Triathlon Coaching: The Beginning

Mike Plant interviews Marc Evans (January 2017) about the origins of triathlon coaching. Below is an excerpt of the introduction.

The complete interview can be read at:

Tri History Feature: Marc Evans

Chaos Theory

Marc Evans had what it took to bring order and organization to the early days of triathlon training.

Sunday, January 15, 2017

By: Mike Plant


Back in the day when people were still looking at triathletes as if they were gods or fools, Miranda Carfrae was still in diapers, and fig newtons and chocolate chip cookies were the multisport energy foods of choice, a young man in Walnut Creek, California decided that he had what it took to be a triathlon coach.

Not that the 28-year-old Marc Evans was sure at the time there was a need for such a thing. But he had a hunch, born of his innate aptitude for organization. As the 1980s dawned and turned itself toward a future that would see cross-training and multisport competition become global phenomena, triathlon training was even more crudely cobbled up than the sport itself. Swimming had been a structured, scientifically coached sport for many years, and since many of the top triathletes in the early years were former competitive swimmers, that helped. But distance running, like multisport, was in its relative infancy (think Arthur Ledyard’s “long, slow distance” and Jim Fixx’s “The Complete Book of Running”), and long-distance cycling was a black box guarded by an elite cadre of purists to whom the perfect poof of a cycling cap was at least as important as the number of gears you were pushing. Triathletes couldn’t ride for shit, and that was that.

As it turned out, there was a need -- a big one -- and Evans was uniquely gifted to seize the opportunity and launch a new profession. Whether there had been other triathlon “coaches” before him is moot; Evans seems to have been the guy who made both a science and a career out of it, pursuing the concept of organized training for multisport competition with a passion that equaled the competitive fire of his clients.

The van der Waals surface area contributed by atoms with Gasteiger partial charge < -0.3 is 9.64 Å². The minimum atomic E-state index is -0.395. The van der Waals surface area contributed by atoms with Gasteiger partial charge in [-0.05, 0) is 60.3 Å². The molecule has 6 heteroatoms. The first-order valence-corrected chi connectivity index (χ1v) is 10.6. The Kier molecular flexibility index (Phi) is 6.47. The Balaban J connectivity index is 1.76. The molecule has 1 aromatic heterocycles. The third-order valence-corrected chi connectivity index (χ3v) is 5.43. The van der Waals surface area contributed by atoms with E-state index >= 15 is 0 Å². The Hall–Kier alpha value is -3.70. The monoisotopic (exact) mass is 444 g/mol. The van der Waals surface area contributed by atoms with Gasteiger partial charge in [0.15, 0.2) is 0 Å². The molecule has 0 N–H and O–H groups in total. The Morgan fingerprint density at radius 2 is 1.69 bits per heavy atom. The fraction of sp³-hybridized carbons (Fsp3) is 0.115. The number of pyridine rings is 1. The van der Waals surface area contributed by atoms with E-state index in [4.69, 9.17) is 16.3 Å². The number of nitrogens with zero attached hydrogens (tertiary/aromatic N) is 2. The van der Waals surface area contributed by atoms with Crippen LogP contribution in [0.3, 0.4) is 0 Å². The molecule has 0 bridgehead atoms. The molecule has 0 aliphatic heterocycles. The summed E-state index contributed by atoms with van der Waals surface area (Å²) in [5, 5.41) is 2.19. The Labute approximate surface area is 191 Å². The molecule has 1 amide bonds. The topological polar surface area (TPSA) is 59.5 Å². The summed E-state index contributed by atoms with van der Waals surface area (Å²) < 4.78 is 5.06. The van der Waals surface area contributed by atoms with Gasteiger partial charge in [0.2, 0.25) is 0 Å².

In 2017, Evans is a past nominee for the USA Triathlon Hall of Fame, and can look back on a career in which he was decorated in every way someone in his position could be: head coach of Team USA at the inaugural triathlon world championships in 1989; founding member of the USAT Coaching Commission, head coach for USAT performance testing at the Olympic Training Center; Director of Endurance Sports for the Ironman Sports & Endurance Center in Kailua-Kona from 1986-88.

In 1990 he was named International Coach of the Year by SECURA, a Wisconsin-based insurance firm that emphasizes professional development in its sales training programs; the following year he received an Award of Excellence from the American Medical Association.

Evans has written four books on coaching, and has written widely and lectured internationally. He’s also an inventor, holding patents on two swim paddles that bear the Speedo brand.

I’ve known Marc well enough since we both began in the sport decades ago. But before we sat down and spoke on the phone several times over the past six months, I had little knowledge of the context in which Evans became a coach.  Nor did I fully understand his impressive, long-lasting influence on the science and psychology of multisport coaching.  He is, as you’ll see, as much of a multisport pioneer as Valerie Silk, The Big Four, Tom Warren and all the rest. And while he claims to be stepping away from coaching, moving on to other things, his passion for the field burns undimmed.  

-- Mike Plant


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